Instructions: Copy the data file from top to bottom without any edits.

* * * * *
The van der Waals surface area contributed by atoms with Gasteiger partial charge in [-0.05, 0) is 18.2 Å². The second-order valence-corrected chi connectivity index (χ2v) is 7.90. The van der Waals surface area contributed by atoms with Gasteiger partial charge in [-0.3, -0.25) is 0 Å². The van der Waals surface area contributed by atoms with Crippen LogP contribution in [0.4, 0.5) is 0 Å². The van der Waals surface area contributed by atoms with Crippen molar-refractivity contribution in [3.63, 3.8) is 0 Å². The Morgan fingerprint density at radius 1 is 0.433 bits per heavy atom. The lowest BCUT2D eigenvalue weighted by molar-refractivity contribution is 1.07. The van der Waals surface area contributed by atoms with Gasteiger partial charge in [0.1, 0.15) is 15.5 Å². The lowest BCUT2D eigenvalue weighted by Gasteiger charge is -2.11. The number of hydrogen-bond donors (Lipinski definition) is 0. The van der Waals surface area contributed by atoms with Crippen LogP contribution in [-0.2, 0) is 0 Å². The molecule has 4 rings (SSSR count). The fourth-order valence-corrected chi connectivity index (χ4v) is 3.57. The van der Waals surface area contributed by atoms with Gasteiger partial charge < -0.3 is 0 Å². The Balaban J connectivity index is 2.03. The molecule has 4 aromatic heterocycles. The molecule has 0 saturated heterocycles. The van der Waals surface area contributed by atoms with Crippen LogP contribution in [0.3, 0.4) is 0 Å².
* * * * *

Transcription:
The van der Waals surface area contributed by atoms with Gasteiger partial charge in [-0.05, 0) is 18.2 Å². The second-order valence-corrected chi connectivity index (χ2v) is 7.90. The van der Waals surface area contributed by atoms with Gasteiger partial charge in [-0.3, -0.25) is 0 Å². The van der Waals surface area contributed by atoms with Crippen LogP contribution in [0.4, 0.5) is 0 Å². The van der Waals surface area contributed by atoms with Crippen molar-refractivity contribution in [3.63, 3.8) is 0 Å². The Morgan fingerprint density at radius 1 is 0.433 bits per heavy atom. The lowest BCUT2D eigenvalue weighted by molar-refractivity contribution is 1.07. The van der Waals surface area contributed by atoms with Gasteiger partial charge in [0.1, 0.15) is 15.5 Å². The lowest BCUT2D eigenvalue weighted by Gasteiger charge is -2.11. The number of hydrogen-bond donors (Lipinski definition) is 0. The van der Waals surface area contributed by atoms with Crippen LogP contribution in [-0.2, 0) is 0 Å². The molecule has 4 rings (SSSR count). The fourth-order valence-corrected chi connectivity index (χ4v) is 3.57. The van der Waals surface area contributed by atoms with Gasteiger partial charge < -0.3 is 0 Å². The Balaban J connectivity index is 2.03. The molecule has 4 aromatic heterocycles. The molecule has 0 saturated heterocycles. The van der Waals surface area contributed by atoms with Crippen LogP contribution in [0.3, 0.4) is 0 Å².